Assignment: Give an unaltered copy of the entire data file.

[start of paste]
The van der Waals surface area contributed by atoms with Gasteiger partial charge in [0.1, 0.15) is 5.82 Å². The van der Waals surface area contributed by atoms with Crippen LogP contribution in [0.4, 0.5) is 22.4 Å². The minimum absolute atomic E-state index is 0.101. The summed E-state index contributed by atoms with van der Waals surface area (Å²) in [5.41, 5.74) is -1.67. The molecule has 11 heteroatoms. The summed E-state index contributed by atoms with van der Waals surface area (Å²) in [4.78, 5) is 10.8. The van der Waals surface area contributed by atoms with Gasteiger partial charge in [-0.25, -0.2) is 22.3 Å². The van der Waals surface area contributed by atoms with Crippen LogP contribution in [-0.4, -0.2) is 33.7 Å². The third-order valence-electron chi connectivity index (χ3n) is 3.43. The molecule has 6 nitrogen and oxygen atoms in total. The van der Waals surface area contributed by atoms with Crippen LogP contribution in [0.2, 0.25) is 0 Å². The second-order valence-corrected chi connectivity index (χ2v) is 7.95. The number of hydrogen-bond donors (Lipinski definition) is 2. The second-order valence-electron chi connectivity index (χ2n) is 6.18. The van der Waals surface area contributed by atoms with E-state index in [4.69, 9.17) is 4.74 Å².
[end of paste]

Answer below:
The van der Waals surface area contributed by atoms with Gasteiger partial charge in [0.1, 0.15) is 5.82 Å². The van der Waals surface area contributed by atoms with Crippen LogP contribution in [0.4, 0.5) is 22.4 Å². The minimum absolute atomic E-state index is 0.101. The summed E-state index contributed by atoms with van der Waals surface area (Å²) in [5.41, 5.74) is -1.67. The molecule has 11 heteroatoms. The summed E-state index contributed by atoms with van der Waals surface area (Å²) in [4.78, 5) is 10.8. The van der Waals surface area contributed by atoms with Gasteiger partial charge in [-0.25, -0.2) is 22.3 Å². The van der Waals surface area contributed by atoms with Crippen LogP contribution in [-0.4, -0.2) is 33.7 Å². The third-order valence-electron chi connectivity index (χ3n) is 3.43. The molecule has 6 nitrogen and oxygen atoms in total. The van der Waals surface area contributed by atoms with Crippen LogP contribution in [0.2, 0.25) is 0 Å². The second-order valence-corrected chi connectivity index (χ2v) is 7.95. The number of hydrogen-bond donors (Lipinski definition) is 2. The second-order valence-electron chi connectivity index (χ2n) is 6.18. The van der Waals surface area contributed by atoms with E-state index in [4.69, 9.17) is 4.74 Å².